• Changing the policies on illegitimate children to hold fathers accountable, along with the mother, for the care and support of their child even if that child was conceived and born out of wedlock.
  • Establishing a ministry of health with a strong department focused on eugenics to collect data and learn about the genetic stock of their country and how best to implement eugenic practices.
  • Encouraging eugenicists to participate in government to aid the implementation and understanding of eugenic practices.
  • Establishing an economic policy of housing that will address the problems London faced with housing at the time. This suggested policy included the setting of a minimum housing standard that would be met by the government to house people that could not attain the financial independence Neville-Rolfe uses as a standard of genetic superiority. She felt that once minimum standard of housing was established all people would naturally wish to live in a better condition than the minimum. To this end the efficient people of the community who were able to raise their standard of living would have proven that they were genetically superior to the others that could not achieve that goal, and would be encouraged to marry and have children early.
  • Establishing programs to teach people about the practice of using birth control to allow women and families more control over how many children they had and the timing of their pregnancies.
  • Requiring that people who want to marry submit a health declaration before being allowed to marry. She felt that upon implementation this measure would only be for informational purposes but eventually it would be possible to use this as a part of the process of the selection of citizens who were, or were not, genetically worthy of being allowed to marry and have children.
  • Implementing eugenic education in schools. She felt that it was paramount for teachers to learn about eugenic practices and teach their students about the importance of eugenics.
  • Implementing education about eugenics would eventually lead to a wider understanding of the duty she felt all people who were considered fit to share, and that is the duty to have children under the best possible marriage conditions and pass on their fitness and genetic heritage to the next generation.
  • Implementing a tax system that taxes citizens without children more than citizens with children. This would be implemented through a policy that focuses more on the total amount of taxes collected from a particular class, and that would allow for people with children to attain breaks in taxes while requiring people without children to pay more taxes to make up the difference, in order for the government to collect the same total amount of tax dollars from that particular class of person. Neville-Rolfe felt that this would encourage people to have children via providing a financial benefit as well as shifting the financial stress of taxes off of parents, who could then have more money to spend on the care of their children.[8]

Prostitution

Throughout her life Sybil Neville-Rolfe took a stance against the practice of prostitution and suggested many ways in which this problem could be dealt with, especially within the article she published in 1918 titled "The Changing Moral Standard: Reprinted from The Nineteenth Century and After." Instead of blaming the prostitute for the profession that she ended up in, Neville-Rolfe blames the degeneration of morals and the perpetuation of the profession by three different interest groups associated with the practice; The prostitutes themselves who supply the profession, those that purchase and demand their services, and the middle-men who encourage this practice for their own material gain. Each of these groups have their own distinct subgroups.[9]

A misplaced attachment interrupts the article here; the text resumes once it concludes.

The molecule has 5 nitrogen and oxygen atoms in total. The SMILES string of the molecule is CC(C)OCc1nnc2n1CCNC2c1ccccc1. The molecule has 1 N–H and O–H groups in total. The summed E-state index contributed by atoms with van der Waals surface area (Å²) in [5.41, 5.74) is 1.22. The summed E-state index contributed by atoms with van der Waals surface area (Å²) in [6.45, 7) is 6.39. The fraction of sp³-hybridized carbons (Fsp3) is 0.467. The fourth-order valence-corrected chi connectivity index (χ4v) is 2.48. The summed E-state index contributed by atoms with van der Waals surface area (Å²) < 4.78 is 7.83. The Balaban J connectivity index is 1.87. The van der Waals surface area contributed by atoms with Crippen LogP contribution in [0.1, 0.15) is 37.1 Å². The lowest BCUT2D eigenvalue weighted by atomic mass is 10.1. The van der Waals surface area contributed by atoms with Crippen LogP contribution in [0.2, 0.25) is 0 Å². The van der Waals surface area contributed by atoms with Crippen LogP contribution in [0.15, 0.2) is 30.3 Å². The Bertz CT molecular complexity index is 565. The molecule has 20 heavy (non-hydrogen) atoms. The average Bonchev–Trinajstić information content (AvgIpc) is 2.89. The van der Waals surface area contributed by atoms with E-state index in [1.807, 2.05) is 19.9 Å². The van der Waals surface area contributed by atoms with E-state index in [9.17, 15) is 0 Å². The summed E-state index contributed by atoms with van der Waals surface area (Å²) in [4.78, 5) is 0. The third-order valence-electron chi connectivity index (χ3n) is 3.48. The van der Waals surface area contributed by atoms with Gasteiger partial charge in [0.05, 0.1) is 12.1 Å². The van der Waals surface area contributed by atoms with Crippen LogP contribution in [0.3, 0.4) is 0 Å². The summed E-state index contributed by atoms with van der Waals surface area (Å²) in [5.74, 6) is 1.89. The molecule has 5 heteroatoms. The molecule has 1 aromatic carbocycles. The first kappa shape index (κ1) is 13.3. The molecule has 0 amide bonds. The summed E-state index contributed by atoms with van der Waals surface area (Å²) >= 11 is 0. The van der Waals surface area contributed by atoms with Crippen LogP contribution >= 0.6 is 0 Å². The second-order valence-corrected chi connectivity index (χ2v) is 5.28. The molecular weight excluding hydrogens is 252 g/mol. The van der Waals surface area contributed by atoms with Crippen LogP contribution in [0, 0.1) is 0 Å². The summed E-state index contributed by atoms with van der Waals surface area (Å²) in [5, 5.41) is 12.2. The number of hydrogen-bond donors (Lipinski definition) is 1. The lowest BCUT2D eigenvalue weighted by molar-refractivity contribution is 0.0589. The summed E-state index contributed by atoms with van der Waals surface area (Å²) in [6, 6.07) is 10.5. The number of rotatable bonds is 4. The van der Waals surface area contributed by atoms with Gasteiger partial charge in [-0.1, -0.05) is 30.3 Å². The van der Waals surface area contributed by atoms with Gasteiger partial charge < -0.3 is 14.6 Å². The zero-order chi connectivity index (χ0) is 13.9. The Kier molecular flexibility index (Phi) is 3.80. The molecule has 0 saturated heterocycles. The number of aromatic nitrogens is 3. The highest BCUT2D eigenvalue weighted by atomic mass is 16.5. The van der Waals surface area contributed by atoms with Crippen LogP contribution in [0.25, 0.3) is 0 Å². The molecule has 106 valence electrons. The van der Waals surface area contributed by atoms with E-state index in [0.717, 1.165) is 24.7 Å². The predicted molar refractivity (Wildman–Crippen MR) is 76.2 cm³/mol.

Supply

  1. The feeble-minded, who should have been cared for through provisions within the government that existed in this era to help prevent them from needing to turn to prostitution to support themselves.
  2. The morally defective, who she felt should have been dealt with through amending the Mental Deficiency Act
  3. Women charged and convicted of a crime who had served her sentence but, because of her conviction, finds it impossible to return to her profession or be hired into another respectable profession after serving her sentence.
  4. Unmarried mothers, who were often disowned by their families and fired from their jobs because of their status of unwed motherhood. The social machinations of the era often prevented these women from being able to find respectable work and many unwed mothers were forced to turn to prostitution to pay for the care of themselves and their child.
  5. Normal girls led astray by wanting to have a good time and the relaxation of moral codes that condemn premarital sex.

Demand

  1. Men who only turn to prostitution one or a few times before marriage, then marry and live a normal life.
  2. Men who seek prostitutes and extra-marital sex after marriage
  3. Men who are considered temperamentally unstable and seek out prostitutes habitually throughout the course of their lives.

Middle-Men

  1. The brothel-keeper, which includes women who owned and ran brothels as well as pimps, who made money through bringing together supply with demand.
  2. The property owner, who could make more money by renting their property to people who intended to use it for amoral and illegal practices.
  3. The liquor and amusement purveyor.[9]